Recovered paper cannot be efficiently used in all paper grades, nor can it be used indefinitely. Paper recycling needs to continuously incorporate a certain amount of fresh fibres for three main reasons:
- Cellulose fibre deteriorates each time it is recycled.
- Depending upon the type of paper being made, it can be reused several times.
- While most, if not all, paper and board grades could be made of 100% recovered paper, some products need top quality recovered paper, (like cuttings and shavings from printers), which is not widely available.
- Some paper and board grades make little or no use of recovered fibre because certain properties are better and more economically provided by virgin pulp. This can be partly due to the quality requirements of the end-product, such as high-grade artwork, or the technical characteristics needed for many special purpose grades, such as security paper, which prevents fraudulent use of documents.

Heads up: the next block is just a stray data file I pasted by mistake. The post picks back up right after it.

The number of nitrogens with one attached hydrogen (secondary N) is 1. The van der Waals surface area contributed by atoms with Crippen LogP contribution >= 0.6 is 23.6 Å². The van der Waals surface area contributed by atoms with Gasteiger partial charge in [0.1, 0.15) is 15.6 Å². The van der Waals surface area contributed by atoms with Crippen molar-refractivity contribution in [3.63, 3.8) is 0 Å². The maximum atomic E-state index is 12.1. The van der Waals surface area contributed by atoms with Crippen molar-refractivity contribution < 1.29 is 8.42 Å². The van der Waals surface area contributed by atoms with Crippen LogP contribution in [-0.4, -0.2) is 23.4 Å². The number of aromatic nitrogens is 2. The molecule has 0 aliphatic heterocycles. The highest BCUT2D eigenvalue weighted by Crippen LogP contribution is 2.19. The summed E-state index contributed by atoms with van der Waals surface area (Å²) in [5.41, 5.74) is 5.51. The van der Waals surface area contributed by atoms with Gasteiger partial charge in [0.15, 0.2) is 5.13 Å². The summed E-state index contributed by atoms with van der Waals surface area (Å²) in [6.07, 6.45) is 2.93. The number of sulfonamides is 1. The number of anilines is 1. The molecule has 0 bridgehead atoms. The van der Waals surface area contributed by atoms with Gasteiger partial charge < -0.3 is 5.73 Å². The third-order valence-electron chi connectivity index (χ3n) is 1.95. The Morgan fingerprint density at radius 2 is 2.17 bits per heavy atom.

- Around 19% of the paper we use is not possible to collect or recycle.
- Some paper products are not sent for recycling - for example, books, documents and photographs kept at home or in archives and libraries.
- In other cases, paper products deteriorated or are destroyed when used - such as sanitary paper or cigarette paper.
- As paper production grows, recovered fibres alone are insufficient to produce all new papers.
- Additionally, it is not always economically viable or environmentally sound to collect every piece of paper due to the heavy transportation that would be required.